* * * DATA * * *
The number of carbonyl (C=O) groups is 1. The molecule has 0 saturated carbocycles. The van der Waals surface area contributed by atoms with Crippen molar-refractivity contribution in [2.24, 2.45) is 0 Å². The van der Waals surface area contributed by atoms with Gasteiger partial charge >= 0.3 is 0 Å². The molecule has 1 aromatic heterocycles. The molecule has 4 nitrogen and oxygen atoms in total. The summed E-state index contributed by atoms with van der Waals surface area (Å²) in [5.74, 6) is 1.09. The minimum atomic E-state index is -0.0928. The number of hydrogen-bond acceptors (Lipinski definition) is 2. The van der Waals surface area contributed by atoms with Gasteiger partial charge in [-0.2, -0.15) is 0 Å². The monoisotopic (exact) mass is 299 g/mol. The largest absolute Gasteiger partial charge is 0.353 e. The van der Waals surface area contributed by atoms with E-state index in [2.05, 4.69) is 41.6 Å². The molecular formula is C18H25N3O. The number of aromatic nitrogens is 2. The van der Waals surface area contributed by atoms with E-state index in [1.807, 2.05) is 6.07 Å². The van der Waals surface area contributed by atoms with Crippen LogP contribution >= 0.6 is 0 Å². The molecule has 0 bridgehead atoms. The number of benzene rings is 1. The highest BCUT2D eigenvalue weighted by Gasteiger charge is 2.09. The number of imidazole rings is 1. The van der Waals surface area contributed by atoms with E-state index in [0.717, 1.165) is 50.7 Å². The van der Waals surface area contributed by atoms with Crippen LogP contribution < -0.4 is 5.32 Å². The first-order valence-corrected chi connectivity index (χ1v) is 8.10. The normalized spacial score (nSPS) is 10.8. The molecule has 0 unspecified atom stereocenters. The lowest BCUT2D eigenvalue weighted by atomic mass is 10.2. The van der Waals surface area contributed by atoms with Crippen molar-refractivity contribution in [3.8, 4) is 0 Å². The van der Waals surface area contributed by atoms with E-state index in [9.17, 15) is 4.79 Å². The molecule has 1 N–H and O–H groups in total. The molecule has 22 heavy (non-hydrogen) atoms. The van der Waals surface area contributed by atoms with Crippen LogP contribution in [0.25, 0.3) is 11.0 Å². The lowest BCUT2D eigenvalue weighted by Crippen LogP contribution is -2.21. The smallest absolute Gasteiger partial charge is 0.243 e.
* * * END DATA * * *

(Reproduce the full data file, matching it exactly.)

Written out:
The number of carbonyl (C=O) groups is 1. The molecule has 0 saturated carbocycles. The van der Waals surface area contributed by atoms with Crippen molar-refractivity contribution in [2.24, 2.45) is 0 Å². The van der Waals surface area contributed by atoms with Gasteiger partial charge >= 0.3 is 0 Å². The molecule has 1 aromatic heterocycles. The molecule has 4 nitrogen and oxygen atoms in total. The summed E-state index contributed by atoms with van der Waals surface area (Å²) in [5.74, 6) is 1.09. The minimum atomic E-state index is -0.0928. The number of hydrogen-bond acceptors (Lipinski definition) is 2. The van der Waals surface area contributed by atoms with Gasteiger partial charge in [-0.2, -0.15) is 0 Å². The monoisotopic (exact) mass is 299 g/mol. The largest absolute Gasteiger partial charge is 0.353 e. The van der Waals surface area contributed by atoms with E-state index in [2.05, 4.69) is 41.6 Å². The molecular formula is C18H25N3O. The number of aromatic nitrogens is 2. The van der Waals surface area contributed by atoms with E-state index in [1.807, 2.05) is 6.07 Å². The van der Waals surface area contributed by atoms with Crippen LogP contribution >= 0.6 is 0 Å². The molecule has 0 bridgehead atoms. The number of benzene rings is 1. The highest BCUT2D eigenvalue weighted by Gasteiger charge is 2.09. The number of imidazole rings is 1. The van der Waals surface area contributed by atoms with E-state index in [0.717, 1.165) is 50.7 Å². The van der Waals surface area contributed by atoms with Crippen LogP contribution < -0.4 is 5.32 Å². The first-order valence-corrected chi connectivity index (χ1v) is 8.10. The normalized spacial score (nSPS) is 10.8. The molecule has 0 unspecified atom stereocenters. The lowest BCUT2D eigenvalue weighted by atomic mass is 10.2. The van der Waals surface area contributed by atoms with Crippen molar-refractivity contribution in [3.8, 4) is 0 Å². The van der Waals surface area contributed by atoms with E-state index in [9.17, 15) is 4.79 Å². The molecule has 1 N–H and O–H groups in total. The molecule has 22 heavy (non-hydrogen) atoms. The van der Waals surface area contributed by atoms with Crippen LogP contribution in [0.25, 0.3) is 11.0 Å². The lowest BCUT2D eigenvalue weighted by Crippen LogP contribution is -2.21. The smallest absolute Gasteiger partial charge is 0.243 e.